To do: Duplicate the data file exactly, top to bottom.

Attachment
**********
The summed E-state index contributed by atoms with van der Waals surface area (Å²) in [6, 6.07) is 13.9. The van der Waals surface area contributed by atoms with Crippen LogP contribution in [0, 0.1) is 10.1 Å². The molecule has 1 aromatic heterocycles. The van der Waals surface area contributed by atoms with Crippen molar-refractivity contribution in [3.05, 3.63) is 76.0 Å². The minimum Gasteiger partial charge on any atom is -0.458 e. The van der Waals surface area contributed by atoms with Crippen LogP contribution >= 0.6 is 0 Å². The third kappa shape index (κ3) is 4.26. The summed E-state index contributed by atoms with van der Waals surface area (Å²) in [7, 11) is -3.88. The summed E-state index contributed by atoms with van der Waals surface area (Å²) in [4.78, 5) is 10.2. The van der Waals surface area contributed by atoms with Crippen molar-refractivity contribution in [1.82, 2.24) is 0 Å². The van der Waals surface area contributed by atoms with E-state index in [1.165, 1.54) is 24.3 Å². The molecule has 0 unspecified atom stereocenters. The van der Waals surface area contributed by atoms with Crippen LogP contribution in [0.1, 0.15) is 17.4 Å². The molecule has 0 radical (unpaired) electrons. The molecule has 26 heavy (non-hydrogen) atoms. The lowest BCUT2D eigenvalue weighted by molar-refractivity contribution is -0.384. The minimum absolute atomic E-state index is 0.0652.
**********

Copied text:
The summed E-state index contributed by atoms with van der Waals surface area (Å²) in [6, 6.07) is 13.9. The van der Waals surface area contributed by atoms with Crippen LogP contribution in [0, 0.1) is 10.1 Å². The molecule has 1 aromatic heterocycles. The van der Waals surface area contributed by atoms with Crippen molar-refractivity contribution in [3.05, 3.63) is 76.0 Å². The minimum Gasteiger partial charge on any atom is -0.458 e. The van der Waals surface area contributed by atoms with Crippen LogP contribution >= 0.6 is 0 Å². The third kappa shape index (κ3) is 4.26. The summed E-state index contributed by atoms with van der Waals surface area (Å²) in [7, 11) is -3.88. The summed E-state index contributed by atoms with van der Waals surface area (Å²) in [4.78, 5) is 10.2. The van der Waals surface area contributed by atoms with Crippen molar-refractivity contribution in [1.82, 2.24) is 0 Å². The van der Waals surface area contributed by atoms with E-state index in [1.165, 1.54) is 24.3 Å². The molecule has 0 unspecified atom stereocenters. The van der Waals surface area contributed by atoms with Crippen LogP contribution in [0.1, 0.15) is 17.4 Å². The molecule has 0 radical (unpaired) electrons. The molecule has 26 heavy (non-hydrogen) atoms. The lowest BCUT2D eigenvalue weighted by molar-refractivity contribution is -0.384. The minimum absolute atomic E-state index is 0.0652.